Seychelles's hidden treasures charter with RoMEA
A thousand miles off the African coast, in the western reaches of the Indian Ocean, the 115 equatorial islands that make up the Seychelles are the epitome of a tropical island paradise. The natural arrangement of granite islands and curved coral reefs; of white sandy bays and sheltered salt lagoons, makes the Seychelles an ideal venue for watersports – not least surfing, diving, fishing and kayaking. However, they are vast in area, extending more than 600 nautical miles from their capital on the island of Mahe, so the chief yacht charter region tends to revolve around the three primary islands of Mahe, Praslin and La Digue. Whichever part you choose, your Seychelles yacht charter experience will include steep, forested mountains, spectacular golden beaches and clear turquoise waters teeming with marine life.
As the largest island in the group, with a capital city, a national park and an international airport, Mahe tends to be used as the central hub for most Seychelles charter yacht itineraries. But with around 70 beaches, plus a busy port, a lively market and all kinds of activities on hand, this island is not without merit. Top entertainments include watching giant turtles, swimming with dolphins and hiking the tropical mountains of the Morne Seychellois National Park.
Silhouette Island is a place of astonishing loveliness. The lush, forested inner peak of Mount Daubon climbs to nearly 800 metres while around the shore, flawless white beaches are littered with vast granite boulders. The walking, diving and fishing are superb and as a national park and a national marine park, that’s not going to change. But there’s luxury as well as rusticity, with a selection of high-end spa developments, not least in the form of the five-star Hilton Seychelles Labriz Resort.
As well as being the most easterly of the Seychelles inner islands, Fregate is one of the largest private resort islands in the archipelago. It’s an important place for bird and bat colonies and in addition to Hawksbill and Green Turtles, which use the beaches to nest, there are around 400 relocated Aldabra giant tortoises roaming free. Aside from the wildlife and the wonderful isolation, there is a modest scattering of super exclusive holiday resorts and villas for those who are keen for serious escape.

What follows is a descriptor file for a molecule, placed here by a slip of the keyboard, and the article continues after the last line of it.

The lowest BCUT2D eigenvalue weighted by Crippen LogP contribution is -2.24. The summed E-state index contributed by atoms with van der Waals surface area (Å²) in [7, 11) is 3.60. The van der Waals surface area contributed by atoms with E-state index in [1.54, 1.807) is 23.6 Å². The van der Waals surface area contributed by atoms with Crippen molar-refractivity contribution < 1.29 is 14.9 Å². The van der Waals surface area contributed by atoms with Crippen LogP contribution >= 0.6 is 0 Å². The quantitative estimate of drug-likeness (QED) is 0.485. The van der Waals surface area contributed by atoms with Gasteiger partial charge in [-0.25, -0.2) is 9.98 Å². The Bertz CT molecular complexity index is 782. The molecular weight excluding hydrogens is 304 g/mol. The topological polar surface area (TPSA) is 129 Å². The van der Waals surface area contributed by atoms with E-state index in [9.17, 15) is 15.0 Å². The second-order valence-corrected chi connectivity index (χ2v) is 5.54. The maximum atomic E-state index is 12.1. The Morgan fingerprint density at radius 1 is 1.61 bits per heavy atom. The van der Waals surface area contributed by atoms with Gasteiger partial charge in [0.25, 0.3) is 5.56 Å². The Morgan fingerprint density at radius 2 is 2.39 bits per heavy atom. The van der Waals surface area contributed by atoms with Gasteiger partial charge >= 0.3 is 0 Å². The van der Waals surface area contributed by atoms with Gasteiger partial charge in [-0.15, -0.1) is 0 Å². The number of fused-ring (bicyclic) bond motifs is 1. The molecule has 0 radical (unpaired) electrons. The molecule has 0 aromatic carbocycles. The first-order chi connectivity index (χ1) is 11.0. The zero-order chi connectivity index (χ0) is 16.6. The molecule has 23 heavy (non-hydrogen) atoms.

The pace of life on La Digue is decidedly relaxed. The traditional production of coconut oil and vanilla may have declined but in its place, a low-key form of tourism has developed, with a modest peppering of guesthouses and restaurants and some watersports operators, bicycle companies and horse riding businesses to take advantage of the island’s lovely natural setting. However, it remains at heart a simple Creole island, with ox carts, plantation houses and blissful white beaches – and it’s all the more appealing for that.
The Sisters Islands, Grande Soeur and Petite Soeur, sit at the eastern perimeter of the inner isles, in close proximity to Félicité and Ile Cocos. Managed by the Hotel Château de Feuilles on Praslin, there are no moorings available but there are good anchorages at the Reef Bar on the western side of Grande Soeur. The attractions are all about big ocean views, great walks, idyllic picnic opportunities and high-class diving in fish-rich waters – the perfect charter cocktail.
Despite the absence of any hotels or restaurants, the protected island of Curieuse remains a key destination for day-trippers from neighbouring Praslin. Its National Marine Park status means you have to pay to enter and to moor overnight and in order to protect the pristine coral reef, you can only anchor in designated spots. But with its mangrove forests, its turtle breeding grounds, its glorious dive sites, its excellent fishing and its giant tortoises sunbathing at the harbour in Baie Laraie, it’s a charming place to be.
The Seychelles’ second largest island is a true beach lover’s paradise, with bleached powdery sands, scatterings of pink boulders and magnificent bays and coves everywhere you look. Diving off the north coast is also a treat and the UNESCO-protected Vallee de Mai, a primeval palm forest, is of international importance. However, for the ultimate in seclusion, nothing beats Round Island. Perched just off the south coast, the whole of this lush, tropical island is available to rent.